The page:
Harris, WVU been waiting for this one

A little thing like a hamstring injury won't keep West Virginia senior Kay-Jay Harris from playing in the Game of the Year on Saturday against visiting Maryland.

"Listen," said Harris, the Mountaineers' gregarious and talented tailback. "I'm going to have a slumber party in the training room -- that's how long I plan to be in there. I'm sleeping there every night. Come on in. Bring your friends. I'm staying 'till they fix me up."

If you've surmised that the Maryland game means everything to Harris and the Mountaineers, you would be right. For one, No. 8 West Virginia has a score to settle with the Terrapins after getting humiliated the past three meetings, including losses of 34-7 and 41-7 (Gator Bowl) in 2003.

More importantly, this is a signature game for the Mountaineers (2-0), an opportunity to show the nation (ESPN2, Noon ET) that they are BCS title-game worthy.

No. 19 Maryland (2-0) could end up being the only ranked team the Mountaineers play this season, which means they must make their case to the pollsters in convincing fashion.

Harris, 6-foot-1, 235 pounds, is well aware of those facts.

"This is our over-the-hump game," said Harris, who expects the Mountaineer Field rowdies to be out in full force in an effort to intimidate a Maryland team making its first road appearance. "If we win, we can ride it to the Orange Bowl. And we've definitely had that sour taste in our mouths the last nine months since the Gator Bowl loss. ... We're going to burn the boats when we go into battle this time."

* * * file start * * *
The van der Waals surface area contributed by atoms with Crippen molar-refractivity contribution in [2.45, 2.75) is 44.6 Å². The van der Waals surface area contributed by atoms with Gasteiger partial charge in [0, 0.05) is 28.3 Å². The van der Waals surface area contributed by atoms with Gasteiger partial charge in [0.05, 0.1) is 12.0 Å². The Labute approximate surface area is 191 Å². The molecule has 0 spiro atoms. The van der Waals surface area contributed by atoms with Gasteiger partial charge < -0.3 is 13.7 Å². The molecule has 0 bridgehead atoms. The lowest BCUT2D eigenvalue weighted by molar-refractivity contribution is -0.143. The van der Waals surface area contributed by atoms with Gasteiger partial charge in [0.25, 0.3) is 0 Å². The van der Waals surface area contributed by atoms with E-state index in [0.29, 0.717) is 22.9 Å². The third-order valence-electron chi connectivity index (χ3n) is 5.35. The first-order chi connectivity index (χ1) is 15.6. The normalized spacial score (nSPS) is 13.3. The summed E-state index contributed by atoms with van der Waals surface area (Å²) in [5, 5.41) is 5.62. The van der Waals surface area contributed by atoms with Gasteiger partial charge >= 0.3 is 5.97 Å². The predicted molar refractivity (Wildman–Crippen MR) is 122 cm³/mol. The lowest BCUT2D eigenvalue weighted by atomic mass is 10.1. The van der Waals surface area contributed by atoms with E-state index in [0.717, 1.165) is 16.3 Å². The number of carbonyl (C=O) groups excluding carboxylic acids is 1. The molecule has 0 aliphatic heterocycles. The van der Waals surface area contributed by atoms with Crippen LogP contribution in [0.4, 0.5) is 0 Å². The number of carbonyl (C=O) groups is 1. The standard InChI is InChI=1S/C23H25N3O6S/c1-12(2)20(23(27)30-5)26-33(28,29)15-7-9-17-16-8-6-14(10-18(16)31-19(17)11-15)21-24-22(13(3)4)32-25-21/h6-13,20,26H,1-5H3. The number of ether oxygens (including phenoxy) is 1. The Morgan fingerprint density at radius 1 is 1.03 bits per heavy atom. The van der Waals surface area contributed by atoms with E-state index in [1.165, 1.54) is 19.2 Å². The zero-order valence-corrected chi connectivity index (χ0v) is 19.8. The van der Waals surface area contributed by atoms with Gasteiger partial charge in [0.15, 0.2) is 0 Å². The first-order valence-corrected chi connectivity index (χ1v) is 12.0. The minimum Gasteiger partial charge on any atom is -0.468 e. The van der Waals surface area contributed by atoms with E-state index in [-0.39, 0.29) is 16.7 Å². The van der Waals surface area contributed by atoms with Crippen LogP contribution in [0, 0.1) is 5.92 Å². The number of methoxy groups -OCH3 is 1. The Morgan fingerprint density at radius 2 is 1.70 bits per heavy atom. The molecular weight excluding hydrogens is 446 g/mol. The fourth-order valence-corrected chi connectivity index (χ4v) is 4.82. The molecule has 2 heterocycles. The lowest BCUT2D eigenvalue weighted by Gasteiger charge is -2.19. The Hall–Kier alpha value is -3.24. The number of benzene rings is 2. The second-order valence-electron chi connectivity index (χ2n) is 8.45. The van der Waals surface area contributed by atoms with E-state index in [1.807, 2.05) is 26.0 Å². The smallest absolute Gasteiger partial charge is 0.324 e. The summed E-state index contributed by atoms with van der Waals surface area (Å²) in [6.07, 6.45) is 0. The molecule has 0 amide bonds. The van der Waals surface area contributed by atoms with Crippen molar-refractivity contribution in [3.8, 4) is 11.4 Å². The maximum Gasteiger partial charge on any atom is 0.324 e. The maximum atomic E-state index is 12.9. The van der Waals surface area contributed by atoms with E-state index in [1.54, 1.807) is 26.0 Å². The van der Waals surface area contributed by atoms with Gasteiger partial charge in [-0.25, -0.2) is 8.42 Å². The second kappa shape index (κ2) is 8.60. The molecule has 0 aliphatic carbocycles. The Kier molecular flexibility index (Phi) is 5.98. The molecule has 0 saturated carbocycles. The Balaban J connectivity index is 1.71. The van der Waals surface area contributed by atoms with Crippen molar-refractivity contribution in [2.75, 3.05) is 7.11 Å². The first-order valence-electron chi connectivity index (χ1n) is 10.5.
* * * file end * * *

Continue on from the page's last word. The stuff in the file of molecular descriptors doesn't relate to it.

Burn the boats?

"It means we won't need them anymore," he said. "We'll be there to stay."

A healthy Harris could fortify a West Virginia running attack that ranks third nationally at 356.0 yards per game. Harris produced 337 of those yards on 25 carries in the Mountaineers' 56-23 season-opening victory over East Carolina, but managed just seven yards on two carries last week before leaving with the hamstring injury in a 45-20 win over Central Florida.

"I was so frustrated when I got hurt," said Harris, whose backup, Jason Colson, ran for 108 yards and a touchdown in his absence. "I'm sitting on the sideline, watching and thinking, 'I could run for 200 more yards in this one.' Now, I'm hungrier. I can't wait to get out there this week and show what I can do."

Asked if he's capable of surpassing his Big-East record rushing total of two weeks ago, Harris said, "why not?" He then asked sports information director Shelly Poe what the single-game NCAA rushing record is. She told him it was 406 yards, set by LaDainian Tomlinson of TCU in 2000.

"I could have had that the first game if I didn't come out with nine minutes left," he said. "That was one drive, two tops."

Harris is the elder statesman on the Mountaineers, a 25-year-old former minor-league baseball player who made his name on the Tampa playgrounds with a 42½ vertical leap and gravity-defying dunks. He and Houston Rockets star Tracy McGrady were high school rivals.

He's seen a lot, been through a lot. And he tries to be a steadying influence for his younger teammates.

"Whatever I can do to help," Harris said.

Harris realizes that quarterback Rasheed Marshall, who is coming off a 14-of-18, 225-yard effort against Central Florida, needs to overcome his 0-3 record against Maryland.

Marshall was outplayed by WVU transfer Scott McBrien last season in both meetings. Marshall threw for 112 combined yards; McBrien, who has graduated, threw for 601.

"Kay-Jay keeps all of us together," Colson said. "Just having a guy around like that makes it better for us."

Harris, like coach Rich Rodriguez, said the Mountaineers consider themselves major underdogs against a Maryland team that struggled in the opener against Northern Illinois (23-20), but easily handled Big East member Temple (45-22). They like that way, too.

"That makes us want it more," Harris said. "We have something to prove to these guys, to the country."

Joe Bendel covers the Big East for the Pittsburgh Tribune-Review.